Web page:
Remembering G. C. Mendis as Pioneer Historian of Sri Lanka

An Obituary Appreciation by WJF Labrooy, reprint from Daily News, 26 October 1976

G C Mendis Dr. G. C. Mendis, 1893-1976

Dr. Mendis’s contribution to the advancement of the teaching of Sri Lanka history at University level was a major factor in establishing new standards and achieving higher levels of scholarship and research in many institutions of higher learning in the island. Garrett Mendis received most of his elementary and secondary education at Kingswood College. Kandy,. founded by Mr. L. E- Blaze, himself a pioneer in promoting the teaching of Sri Lanka history in schools. Dr. Mendis Mcndis wrote two excellent text books for the purpose, assisted by the three books written earlier by Mr. L E. Blaze (1900), Mr. Donald Obeyesekere (1911). and Mr. H.W Codrington (1926).

His study of the history of his country led him to take an active interest in the nationalist movement which began in the second decade of the twentieth century.  Together with his elder brother, Lionel Mendis, he wrote pamphlets and newspaper articles in support of the Ceylon National Congress programme.

His first permanent appointment to a worthy teaching post came when he was appointed a lecturer in the Government Training College at Thurstan Road, Colombo. Sent on study leave to England he joined the London School of Oriental Studies and worked for his Doctorate under Professor Thomas William Rhys-Davids and was helped by Dr. Wilhelm Geiger as well as Sir Ralph Turner. The aim of his research was to examine the chronicles of Sri l.anka and his thesis gained him his Ph. D in 1931. Later on he was awarded the higher degree of Doctor of Literature bv the same university.

When he returned to Ceylon the University College prepared students for the London University external degree in History, and the scope was confined to medieval and modern European History, with the result that the only appointment which could be assigned to him was a visiting lectureship to teach Pali. Nothing daunted, he pressed on with his aim to have Sri Lanka History taught at graduate level.

He corresponded privately with officials In London to include a paper or two on Sri Lanka history in their Indian history courses, but met with no success owing to the absence of sufficient and suitable reading matter. Nevertheless, he obtained permission, with the assistance of Professor S. A Pakeman, to start an afternoon certificate course meant for graduate teachers and trained teachers in Sri Lanka History. The course met with great success.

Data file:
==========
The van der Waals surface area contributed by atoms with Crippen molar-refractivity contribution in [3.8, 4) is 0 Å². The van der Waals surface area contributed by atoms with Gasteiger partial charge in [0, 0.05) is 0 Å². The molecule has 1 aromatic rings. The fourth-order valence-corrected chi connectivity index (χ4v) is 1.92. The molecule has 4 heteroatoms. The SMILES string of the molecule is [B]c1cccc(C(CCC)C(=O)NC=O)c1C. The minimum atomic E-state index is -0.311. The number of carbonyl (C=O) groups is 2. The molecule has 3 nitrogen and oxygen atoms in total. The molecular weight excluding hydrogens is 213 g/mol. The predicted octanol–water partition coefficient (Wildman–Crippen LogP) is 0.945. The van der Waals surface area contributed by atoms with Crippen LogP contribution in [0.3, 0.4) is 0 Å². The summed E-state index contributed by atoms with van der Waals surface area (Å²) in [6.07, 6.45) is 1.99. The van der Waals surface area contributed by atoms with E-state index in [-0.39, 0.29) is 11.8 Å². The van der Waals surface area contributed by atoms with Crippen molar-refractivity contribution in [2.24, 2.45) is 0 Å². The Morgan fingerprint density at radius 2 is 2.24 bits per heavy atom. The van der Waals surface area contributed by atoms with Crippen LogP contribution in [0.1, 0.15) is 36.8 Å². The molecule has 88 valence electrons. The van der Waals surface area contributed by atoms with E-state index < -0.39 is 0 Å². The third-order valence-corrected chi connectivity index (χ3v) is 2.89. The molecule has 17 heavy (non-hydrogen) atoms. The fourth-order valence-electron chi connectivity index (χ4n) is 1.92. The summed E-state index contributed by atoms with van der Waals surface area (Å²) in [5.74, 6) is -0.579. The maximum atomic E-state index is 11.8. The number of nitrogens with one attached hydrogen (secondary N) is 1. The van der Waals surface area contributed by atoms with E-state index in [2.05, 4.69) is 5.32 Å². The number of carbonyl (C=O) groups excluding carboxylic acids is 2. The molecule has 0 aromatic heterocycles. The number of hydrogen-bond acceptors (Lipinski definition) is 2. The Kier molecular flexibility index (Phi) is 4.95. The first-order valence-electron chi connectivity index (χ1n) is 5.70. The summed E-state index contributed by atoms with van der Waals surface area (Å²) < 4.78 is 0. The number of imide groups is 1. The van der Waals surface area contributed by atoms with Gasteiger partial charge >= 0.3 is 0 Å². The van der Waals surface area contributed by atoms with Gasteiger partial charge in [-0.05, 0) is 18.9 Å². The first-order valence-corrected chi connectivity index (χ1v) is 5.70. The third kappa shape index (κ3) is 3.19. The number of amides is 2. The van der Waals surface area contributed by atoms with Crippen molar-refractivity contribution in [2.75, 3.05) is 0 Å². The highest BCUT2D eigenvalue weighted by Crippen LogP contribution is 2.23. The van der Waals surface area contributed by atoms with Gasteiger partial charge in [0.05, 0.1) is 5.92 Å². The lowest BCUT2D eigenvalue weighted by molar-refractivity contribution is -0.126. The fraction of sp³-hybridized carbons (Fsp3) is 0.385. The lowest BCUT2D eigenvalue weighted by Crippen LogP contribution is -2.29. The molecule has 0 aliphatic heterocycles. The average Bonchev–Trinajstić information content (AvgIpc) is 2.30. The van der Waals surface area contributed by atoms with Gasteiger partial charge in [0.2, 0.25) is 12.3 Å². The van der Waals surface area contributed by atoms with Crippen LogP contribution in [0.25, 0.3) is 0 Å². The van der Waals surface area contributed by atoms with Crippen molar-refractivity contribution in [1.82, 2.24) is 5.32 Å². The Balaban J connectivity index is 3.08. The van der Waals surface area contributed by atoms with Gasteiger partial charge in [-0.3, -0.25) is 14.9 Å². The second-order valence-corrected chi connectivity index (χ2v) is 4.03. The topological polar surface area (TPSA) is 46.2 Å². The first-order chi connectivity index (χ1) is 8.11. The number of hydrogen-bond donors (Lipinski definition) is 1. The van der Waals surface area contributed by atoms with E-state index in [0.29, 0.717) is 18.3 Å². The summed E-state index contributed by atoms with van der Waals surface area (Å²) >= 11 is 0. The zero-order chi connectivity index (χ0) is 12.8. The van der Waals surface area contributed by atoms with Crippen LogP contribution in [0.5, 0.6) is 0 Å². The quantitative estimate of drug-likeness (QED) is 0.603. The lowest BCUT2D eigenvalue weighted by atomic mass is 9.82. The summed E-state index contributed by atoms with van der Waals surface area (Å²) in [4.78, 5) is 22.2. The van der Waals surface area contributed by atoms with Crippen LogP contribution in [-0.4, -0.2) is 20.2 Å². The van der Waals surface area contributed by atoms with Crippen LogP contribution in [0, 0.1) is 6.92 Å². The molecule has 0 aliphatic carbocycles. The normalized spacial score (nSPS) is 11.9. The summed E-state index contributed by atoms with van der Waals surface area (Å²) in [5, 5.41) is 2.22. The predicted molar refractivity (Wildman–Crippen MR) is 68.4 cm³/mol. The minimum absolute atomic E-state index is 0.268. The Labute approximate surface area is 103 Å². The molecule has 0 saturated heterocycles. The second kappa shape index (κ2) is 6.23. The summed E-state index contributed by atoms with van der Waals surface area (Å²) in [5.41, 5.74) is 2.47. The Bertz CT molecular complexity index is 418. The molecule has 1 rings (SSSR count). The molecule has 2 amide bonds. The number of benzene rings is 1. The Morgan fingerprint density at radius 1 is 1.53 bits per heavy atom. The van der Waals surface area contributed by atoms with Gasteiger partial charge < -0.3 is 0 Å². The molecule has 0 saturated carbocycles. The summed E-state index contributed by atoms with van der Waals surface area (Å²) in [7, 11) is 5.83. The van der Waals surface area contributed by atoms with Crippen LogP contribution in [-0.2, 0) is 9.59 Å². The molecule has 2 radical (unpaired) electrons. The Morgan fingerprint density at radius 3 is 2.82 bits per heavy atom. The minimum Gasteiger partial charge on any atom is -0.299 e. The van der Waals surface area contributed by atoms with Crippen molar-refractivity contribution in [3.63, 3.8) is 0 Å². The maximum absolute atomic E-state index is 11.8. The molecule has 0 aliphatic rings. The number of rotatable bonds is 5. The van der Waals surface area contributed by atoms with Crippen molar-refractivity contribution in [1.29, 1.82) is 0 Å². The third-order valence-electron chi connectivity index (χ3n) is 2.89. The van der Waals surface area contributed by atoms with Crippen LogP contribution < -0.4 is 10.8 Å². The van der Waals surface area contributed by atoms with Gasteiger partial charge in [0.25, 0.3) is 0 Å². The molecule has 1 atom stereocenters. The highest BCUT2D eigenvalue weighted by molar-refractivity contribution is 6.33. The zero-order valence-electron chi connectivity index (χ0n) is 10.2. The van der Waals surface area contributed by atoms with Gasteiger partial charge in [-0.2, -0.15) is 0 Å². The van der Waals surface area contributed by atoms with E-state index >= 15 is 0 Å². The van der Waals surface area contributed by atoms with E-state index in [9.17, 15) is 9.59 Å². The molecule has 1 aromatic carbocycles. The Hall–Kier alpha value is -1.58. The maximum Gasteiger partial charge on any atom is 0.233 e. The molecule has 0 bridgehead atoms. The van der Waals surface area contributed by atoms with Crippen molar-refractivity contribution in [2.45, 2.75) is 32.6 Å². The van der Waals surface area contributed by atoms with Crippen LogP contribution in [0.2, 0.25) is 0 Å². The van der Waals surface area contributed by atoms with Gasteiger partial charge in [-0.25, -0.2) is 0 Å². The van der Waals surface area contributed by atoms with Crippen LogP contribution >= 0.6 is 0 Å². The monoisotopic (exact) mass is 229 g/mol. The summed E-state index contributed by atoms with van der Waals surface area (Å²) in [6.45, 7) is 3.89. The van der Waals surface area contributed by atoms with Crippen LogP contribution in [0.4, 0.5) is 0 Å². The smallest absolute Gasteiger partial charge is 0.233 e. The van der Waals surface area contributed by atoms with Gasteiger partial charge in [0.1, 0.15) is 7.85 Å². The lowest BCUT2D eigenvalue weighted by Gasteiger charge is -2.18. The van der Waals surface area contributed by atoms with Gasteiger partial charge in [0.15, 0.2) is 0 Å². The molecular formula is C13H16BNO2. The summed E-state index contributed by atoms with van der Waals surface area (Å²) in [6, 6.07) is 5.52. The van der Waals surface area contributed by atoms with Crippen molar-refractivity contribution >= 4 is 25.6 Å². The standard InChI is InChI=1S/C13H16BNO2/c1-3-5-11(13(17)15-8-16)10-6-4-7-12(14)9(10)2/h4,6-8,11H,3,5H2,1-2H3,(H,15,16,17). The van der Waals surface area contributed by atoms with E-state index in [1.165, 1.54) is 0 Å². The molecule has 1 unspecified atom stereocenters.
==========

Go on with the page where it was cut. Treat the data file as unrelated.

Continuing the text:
Shortly after funds were provided which made it possible For University College to provide teaching in Indian History for the General and the Special external degrees of London, and Dr. Mendis was the obvious choice for the lectureship created for the purpose. He received this appointment on 1st July. 1937.

The standard or historical work and teaching at University and school level owes a very great deal to the selfless and determined efforts of Dr. G. C. Mendis to give Sri Lanka history its rightful place in our thinking and teaching. Dr Mendis continued in the service of the University until he retired in 1954.


  • Ceylon Today and Yesterday
  • Ceylon Under the British
  • The Early History of Ceylon
  • Our Heritage I
  • Our Heritage III
  • The ColebrookeCameron Papers: Documents on British Colonial Policy in. Ceylon, 1796-1833¸ed. G. C. Mendis, New. York: Oxford University Press, 1957.


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Filed under British colonialism, cultural transmission, education policy, heritage, historical interpretation, nationalism, sri lankan society, unusual people

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